TB-Infected Man On TSA List Slips Onto Flight
JANUARY 12, 2010
Once again highlighting how dangerously incompetent the nation’s airline security system is, a passenger with tuberculosis took a 2,600-mile flight on a commercial plane even though his name appeared on a Homeland Security “do-not-board” list.
Authorities evidently realized that the visibly ill man had violated their security system after the flight, which originated in Philadelphia, landed at its San Francisco destination more than five hours later. The man was then detained and whisked away to a local hospital after federal health officials were notified.
The damage had been done, however. Hundreds of unsuspecting passengers were needlessly exposed to the highly contagious fatal disease that primarily affects the lungs and can spread to the kidneys and spinal column. The infected male passenger slipped through even though he appeared on a do-not-board list submitted to both the Centers for Disease Control (CDC) and the Transportation Security Administration (TSA).
He was noticeably ill, according to news reports, and government investigators are working to determine how he made it through security checkpoints and onto the flight. Imagine if the TB-infected passenger was a terrorist, who like the Nigerian Christmas Day bomber, boarded a flight even though his name appeared on one of those infamous government no-fly lists.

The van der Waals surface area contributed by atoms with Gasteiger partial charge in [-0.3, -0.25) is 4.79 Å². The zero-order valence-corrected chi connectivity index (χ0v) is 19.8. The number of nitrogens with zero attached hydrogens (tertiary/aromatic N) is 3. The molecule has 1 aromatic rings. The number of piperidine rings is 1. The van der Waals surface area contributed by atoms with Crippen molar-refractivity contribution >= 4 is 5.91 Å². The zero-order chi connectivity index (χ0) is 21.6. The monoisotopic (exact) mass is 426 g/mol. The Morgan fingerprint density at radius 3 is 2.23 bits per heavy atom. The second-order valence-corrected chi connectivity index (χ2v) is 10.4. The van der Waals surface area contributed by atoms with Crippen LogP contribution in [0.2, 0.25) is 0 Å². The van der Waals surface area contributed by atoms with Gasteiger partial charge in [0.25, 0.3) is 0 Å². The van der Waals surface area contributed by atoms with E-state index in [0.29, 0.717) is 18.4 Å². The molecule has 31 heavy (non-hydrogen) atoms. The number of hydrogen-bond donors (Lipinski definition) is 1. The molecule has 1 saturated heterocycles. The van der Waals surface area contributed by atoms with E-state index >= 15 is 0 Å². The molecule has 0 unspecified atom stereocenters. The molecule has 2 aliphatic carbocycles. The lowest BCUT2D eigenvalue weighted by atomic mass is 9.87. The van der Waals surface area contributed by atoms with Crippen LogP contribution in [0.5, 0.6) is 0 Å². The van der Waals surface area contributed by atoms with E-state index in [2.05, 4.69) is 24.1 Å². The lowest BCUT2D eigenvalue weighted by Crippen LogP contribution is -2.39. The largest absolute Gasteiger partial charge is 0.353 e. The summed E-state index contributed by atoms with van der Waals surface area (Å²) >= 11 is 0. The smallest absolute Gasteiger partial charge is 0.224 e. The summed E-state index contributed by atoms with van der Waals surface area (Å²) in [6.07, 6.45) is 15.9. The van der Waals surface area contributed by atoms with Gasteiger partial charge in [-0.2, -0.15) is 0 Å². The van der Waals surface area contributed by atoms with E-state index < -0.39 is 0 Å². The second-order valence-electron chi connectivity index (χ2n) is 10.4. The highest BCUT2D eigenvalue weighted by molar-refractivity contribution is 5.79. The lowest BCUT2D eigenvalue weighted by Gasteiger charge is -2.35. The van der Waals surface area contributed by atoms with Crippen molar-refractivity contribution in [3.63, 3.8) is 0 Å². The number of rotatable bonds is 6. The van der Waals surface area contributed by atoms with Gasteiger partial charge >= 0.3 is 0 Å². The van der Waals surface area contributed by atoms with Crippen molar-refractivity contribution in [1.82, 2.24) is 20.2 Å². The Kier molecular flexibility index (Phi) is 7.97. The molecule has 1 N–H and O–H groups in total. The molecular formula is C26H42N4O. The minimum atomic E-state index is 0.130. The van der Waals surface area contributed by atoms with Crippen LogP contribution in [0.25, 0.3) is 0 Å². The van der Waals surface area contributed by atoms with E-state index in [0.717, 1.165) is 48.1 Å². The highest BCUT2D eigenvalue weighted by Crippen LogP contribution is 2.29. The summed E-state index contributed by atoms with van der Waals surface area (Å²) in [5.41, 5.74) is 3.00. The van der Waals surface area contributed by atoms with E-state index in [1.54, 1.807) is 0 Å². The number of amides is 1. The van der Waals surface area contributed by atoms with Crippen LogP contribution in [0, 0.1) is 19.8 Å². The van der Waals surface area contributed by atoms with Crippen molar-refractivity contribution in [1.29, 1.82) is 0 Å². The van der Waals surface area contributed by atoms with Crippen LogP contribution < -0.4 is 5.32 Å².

This incident is simply the latest of many illustrating how vulnerable the nation’s transportation system is, especially aviation. The TSA was created after the 2001 terrorist attacks to secure the system but instead the 43,000-member Homeland Security agency is best known for its perpetual blunders despite getting billions of dollars from Congress to complete its mission.
Airplanes remain extremely vulnerable to terrorist attacks, according to various Homeland Security Inspector General probes, because the TSA fails to ensure the security of cargo packages transported on passenger planes and agency workers who handle cargo don’t receive the required background checks or training.
Dozens of other security failures have been documented over the years in other crucial areas nationwide, including TSA workers at three major airports missing hundreds of fake bombs during a covert exercise to determine if suspicious items could be smuggled into secure areas. Just a few weeks ago the TSA gave security badges to a dozen illegal immigrants who had presented fake Social Security numbers and other bogus documents to work in sensitive areas of a busy U.S. airport.
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